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Social Network Analysis of Disaster Response, Recovery, and Adaptation

  • ID: 3744819
  • Book
  • September 2016
  • Elsevier Science and Technology

Social Network Analysis of Disaster Response, Recovery, and Adaptation covers systematic social network analysis and how people and institutions function in disasters, after disasters, and the ways they adapt to hazard settings. As hazards become disasters, the opportunities and constraints for maintaining a safe and secure life and livelihood become too strained for many people. Anecdotally, and through many case studies, we know that social interactions exacerbate or mitigate those strains, necessitating a concerted, intellectual effort to understand the variation in how ties within, and outside, communities respond and are affected by hazards and disasters.

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Part I: Social Network Analysis in Disaster Response, Recovery and Adaptation

1. An Introduction to Social Networks in Disaster Response, Recovery and Adaptation

Eric C. Jones and A.J. Faas

2. Social Network Analysis Focused on Individuals Facing Hazards and Disasters

A.J. Faas and Eric C. Jones

3. Interorganizational Networks in Disaster Management

Naim Kapucu and Fatih Demiroz

4. Strategies for Researching Social Networks in Disaster Response, Recovery and Mitigation

Danielle M. Varda

Part II: Networks in Disaster Response

5. Perspective Matters: The Challenges of Performance Measurement in Wildfire Response Networks in the Western United States

Branda Nowell, Toddi Steelman, Anne-Lise Knox Velez and Sherrie Godette

6. Interorganizational Resilience: Networked Collaborations in Communities after Superstorm Sandy

Jack L. Harris Jr. and Marya L. Doerfel

7. Shifting Attention: Modelling Follower Relationship Dynamics among US Emergency Management-related Organizations

Zack W. Almquist, Emma S. Spiro and Carter T. Butts

8. The Effect of Hurricane Ike on Tie Activation in a Community Based Network Study

Christopher Steven Marcum, Anna V. Wilkinson and Laura M. Koehly

Part III: Networks in Disaster Recovery

9. The Family's Burden: Perceived Social Network Resources for Individual Disaster Resilience in Hazard-Prone Florida

Michelle A. Meyer

10. A Road to Resilience: Inter-Institutional Network Dynamics in Wenchuan Earthquake Recovery

Jia Lu

11. Organizational Support Networks and Relational Resilience after 2010-2011 Earthquakes in Canterbury, New Zealand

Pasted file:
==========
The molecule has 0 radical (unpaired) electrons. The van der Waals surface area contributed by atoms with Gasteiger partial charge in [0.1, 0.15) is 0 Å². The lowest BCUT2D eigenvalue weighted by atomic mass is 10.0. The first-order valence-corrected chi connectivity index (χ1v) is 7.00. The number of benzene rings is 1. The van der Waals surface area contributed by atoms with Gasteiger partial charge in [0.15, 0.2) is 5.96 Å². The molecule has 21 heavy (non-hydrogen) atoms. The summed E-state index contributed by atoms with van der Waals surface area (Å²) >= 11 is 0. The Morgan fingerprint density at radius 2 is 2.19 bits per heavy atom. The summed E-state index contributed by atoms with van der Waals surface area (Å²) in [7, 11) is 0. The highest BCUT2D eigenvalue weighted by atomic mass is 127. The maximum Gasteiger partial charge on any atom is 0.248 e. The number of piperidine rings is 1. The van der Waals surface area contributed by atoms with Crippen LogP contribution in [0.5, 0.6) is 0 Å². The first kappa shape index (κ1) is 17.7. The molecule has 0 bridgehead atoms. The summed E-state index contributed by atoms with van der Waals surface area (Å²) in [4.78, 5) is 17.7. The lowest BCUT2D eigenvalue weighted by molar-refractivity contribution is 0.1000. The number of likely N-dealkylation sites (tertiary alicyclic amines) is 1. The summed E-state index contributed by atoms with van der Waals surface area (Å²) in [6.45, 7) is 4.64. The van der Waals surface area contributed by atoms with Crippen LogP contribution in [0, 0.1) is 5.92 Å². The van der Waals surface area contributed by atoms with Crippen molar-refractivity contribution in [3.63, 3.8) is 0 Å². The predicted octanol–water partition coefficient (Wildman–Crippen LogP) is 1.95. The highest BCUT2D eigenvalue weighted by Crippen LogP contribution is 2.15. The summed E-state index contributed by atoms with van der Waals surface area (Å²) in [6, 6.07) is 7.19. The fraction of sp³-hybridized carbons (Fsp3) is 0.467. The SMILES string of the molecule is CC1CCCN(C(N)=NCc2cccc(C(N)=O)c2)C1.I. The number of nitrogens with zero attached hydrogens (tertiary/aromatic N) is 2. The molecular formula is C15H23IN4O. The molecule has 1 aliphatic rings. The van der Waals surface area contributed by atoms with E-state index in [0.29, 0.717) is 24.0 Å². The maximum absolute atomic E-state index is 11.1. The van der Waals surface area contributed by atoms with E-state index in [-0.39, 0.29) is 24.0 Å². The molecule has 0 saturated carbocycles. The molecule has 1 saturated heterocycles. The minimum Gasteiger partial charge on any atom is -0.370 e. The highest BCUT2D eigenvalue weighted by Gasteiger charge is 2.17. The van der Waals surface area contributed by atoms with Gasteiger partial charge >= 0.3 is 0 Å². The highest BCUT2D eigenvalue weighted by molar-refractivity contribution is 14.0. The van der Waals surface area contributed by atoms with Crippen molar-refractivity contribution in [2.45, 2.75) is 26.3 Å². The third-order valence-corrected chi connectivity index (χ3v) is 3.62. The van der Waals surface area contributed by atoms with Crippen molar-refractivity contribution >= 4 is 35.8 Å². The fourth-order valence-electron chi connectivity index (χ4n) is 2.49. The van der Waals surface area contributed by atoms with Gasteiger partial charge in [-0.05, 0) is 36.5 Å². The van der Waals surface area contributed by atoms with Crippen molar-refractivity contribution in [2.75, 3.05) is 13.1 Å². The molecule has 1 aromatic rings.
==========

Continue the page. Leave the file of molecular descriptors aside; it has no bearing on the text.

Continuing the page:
Joanne R. Stevenson and David Conradson

12. Mental Health and Participation in New Social Networks following a Day Care Fire in Hermosillo, Mexico

Maria L. Rangel, Arthur D. Murphy and Eric C. Jones

Part IV: Networks in Hazard Mitigation and Adaptation

13. Network Strategies of Hazard Adaptation among West African Pastoralists

Mark Moritz

14. Cyclones alter Risk Sharing against Illness through Networks and Groups: Evidence from Fiji

Yoshito Takasaki

15. Stay or Relocate: The Roles of Networks after the Great East Japan Earthquake

Young-Jun Lee, Hiroaki Sugiura and Ingrida Geciene

16. Personal Networks and Long-Term Gendered Post-Disaster Wellbeing in Mexico and Ecuador

Graham A. Tobin, C. McCarty, Arthur D. Murphy, Linda M. Whiteford and Eric C. Jones

Part V: Conclusions

17. The Practical and Policy Relevance of Social Network Analysis for Disaster Response, Recovery and Adaptation

Julie K. Maldonado
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Eric C Jones Assistant Professor of Epidemiology, Human Genetics and Environmental Sciences, School of Public Health, University of Texas Health Science Center at Houston, TX, USA.

Eric Jones is an Assistant Professor in the School of Public Health at the University of Texas Health Science Center at Houston. He received his B.A. in Political Science from Hamline University in Minnesota and Ph.D. in Environmental and Ecological Anthropology from the University of Georgia. His research interests generally concern how people work together. More specifically, he has examined collective action or cooperation in exchange, rural production, adaptation to extreme events, wellbeing in vulnerable populations, and how non-scientists engage science. Most of this work has involved social network analysis to understand how individuals or groups interact. In order to support theoretical and analytical needs of his work, he also has been involved in software innovation for social network applications.
A.J. Faas Assistant Professor, Department of Anthropology, San Jose State University, CA, USA.

AJ Faas is Assistant Professor of Anthropology at San Jose State University. His work focuses on exchange practices, social organization, organizational practice, and epistemology in contexts of environmental crisis--disasters, displacement and resettlement, development, and violent conflict.. His has principally conducted research in Mexico and Ecuador, but also in the United States and China. He is a founding member of the Risk and Disasters Topical Interest Group at the Society for Applied Anthropology, where he has organized more than 200 panels on the applied social science of risk, hazards, and disasters.
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